Icy roads ahead

Teen drivers get ready for the harsh winter weather

Mat Huf, Copy Writer

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New drivers are all over the place, and Guilford is full of them. Many new student drivers are hitting the roads at the most inopportune time: winter, with it its unpredictable conditions. It can easily put students into an uncomfortable situation. This is the time for students to place all their attention into driving; one slip up could mean disaster.  According to the Illinois Department of Transportation, there were 599 incidents in winter driving conditions in 2015.

“Driving in the winter is very difficult, especially from where my house is located,” said Zeb Wolfe, junior. “A quarter of the roads I drive to and from on, are country roads. They always seem to ice over, it is very inconveniencing.”

According to Bogdan Martinovich, a personal injury lawyer of Libertyville, Illinois cold winter weather can quickly create hazardous driving conditions on roads and freeways. (https://libertyvillepersonalinjurylawyer.com/weather-related-car-accidents/)  During winter weather or inclement driving conditions, drivers should inspect their vehicles on a regular basis for safety. To prevent weather-related accidents and injuries, drivers should prepare for hazardous driving conditions by keeping their cars well-maintained and properly serviced.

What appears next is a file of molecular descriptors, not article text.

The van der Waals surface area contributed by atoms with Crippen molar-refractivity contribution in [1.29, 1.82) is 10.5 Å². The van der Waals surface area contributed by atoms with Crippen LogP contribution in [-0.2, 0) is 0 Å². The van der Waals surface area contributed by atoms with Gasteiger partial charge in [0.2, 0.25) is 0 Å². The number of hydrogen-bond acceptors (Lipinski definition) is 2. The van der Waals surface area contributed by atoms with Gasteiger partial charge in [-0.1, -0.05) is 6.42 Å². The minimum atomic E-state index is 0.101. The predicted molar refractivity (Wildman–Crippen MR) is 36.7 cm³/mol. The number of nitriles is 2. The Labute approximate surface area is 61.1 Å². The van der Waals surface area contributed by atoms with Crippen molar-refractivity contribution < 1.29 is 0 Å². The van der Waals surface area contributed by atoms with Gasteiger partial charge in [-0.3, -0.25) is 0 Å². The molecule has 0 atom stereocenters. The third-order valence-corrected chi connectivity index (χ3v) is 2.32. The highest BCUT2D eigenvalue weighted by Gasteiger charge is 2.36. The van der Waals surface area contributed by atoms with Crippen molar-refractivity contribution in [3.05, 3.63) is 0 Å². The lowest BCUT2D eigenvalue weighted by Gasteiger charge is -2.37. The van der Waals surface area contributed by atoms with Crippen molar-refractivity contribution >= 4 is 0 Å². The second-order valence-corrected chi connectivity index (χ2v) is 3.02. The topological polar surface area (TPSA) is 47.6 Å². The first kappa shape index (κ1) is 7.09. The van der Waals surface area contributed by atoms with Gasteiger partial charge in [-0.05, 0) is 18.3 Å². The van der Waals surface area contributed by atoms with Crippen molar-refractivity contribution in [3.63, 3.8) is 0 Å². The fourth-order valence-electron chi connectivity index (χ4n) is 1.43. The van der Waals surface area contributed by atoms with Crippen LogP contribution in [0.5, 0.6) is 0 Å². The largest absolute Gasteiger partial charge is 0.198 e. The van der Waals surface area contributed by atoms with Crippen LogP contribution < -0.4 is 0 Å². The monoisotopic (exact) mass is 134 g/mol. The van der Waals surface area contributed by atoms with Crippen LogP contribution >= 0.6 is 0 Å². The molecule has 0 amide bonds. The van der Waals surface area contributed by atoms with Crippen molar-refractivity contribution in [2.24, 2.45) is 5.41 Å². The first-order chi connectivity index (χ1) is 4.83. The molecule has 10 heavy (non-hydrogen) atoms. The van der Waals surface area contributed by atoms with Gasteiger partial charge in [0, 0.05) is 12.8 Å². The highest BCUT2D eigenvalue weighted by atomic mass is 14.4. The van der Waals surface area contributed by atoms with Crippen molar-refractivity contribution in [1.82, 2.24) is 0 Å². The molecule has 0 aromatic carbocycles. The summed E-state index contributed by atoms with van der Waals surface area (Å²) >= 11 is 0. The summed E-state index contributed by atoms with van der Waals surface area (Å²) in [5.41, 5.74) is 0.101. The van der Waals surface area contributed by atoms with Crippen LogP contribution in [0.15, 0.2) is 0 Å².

“When driving onto a patch of ice, you must always remain calm, carefully release your foot from the gas pedal and let the vehicle regain traction,” said Mr. Adam Lewis, drivers ed. teacher.

Country roads are often left unplowed by the city/county. These roads are desirable roads to avoid. Getting stuck out in the middle of nowhere can be uneventful. According to Park Forest, Illinois Village Services, drivers shouldn’t leave the vehicle to search for assistance unless help is visible within 100 yards. (http://www.villageofparkforest.com/index.aspx?NID=531)

“I’m a relatively new driver, with winter approaching I’m a little worried about driving in the snow, said Shawn Carmichael, sophomore. “The best way to combat the snow is by either avoiding it all together or just prepare before every venture out, at least that’s what my friends have recommended.”

According to the United Department of Labor, it is recommended that people always have blankets among other supplies like cellphones or two-way radio, ice scrapers, flashlights, road maps, water, snacks and jumper cables. They don’t mind that people go out; they just want to make sure everyone stays safe.

“In the winter you should maintain a speed that is safe for conditions,” said Lewis. “You should always plan ahead and leave earlier for your planned destination, never put yourself in a situation where you have to rush.”

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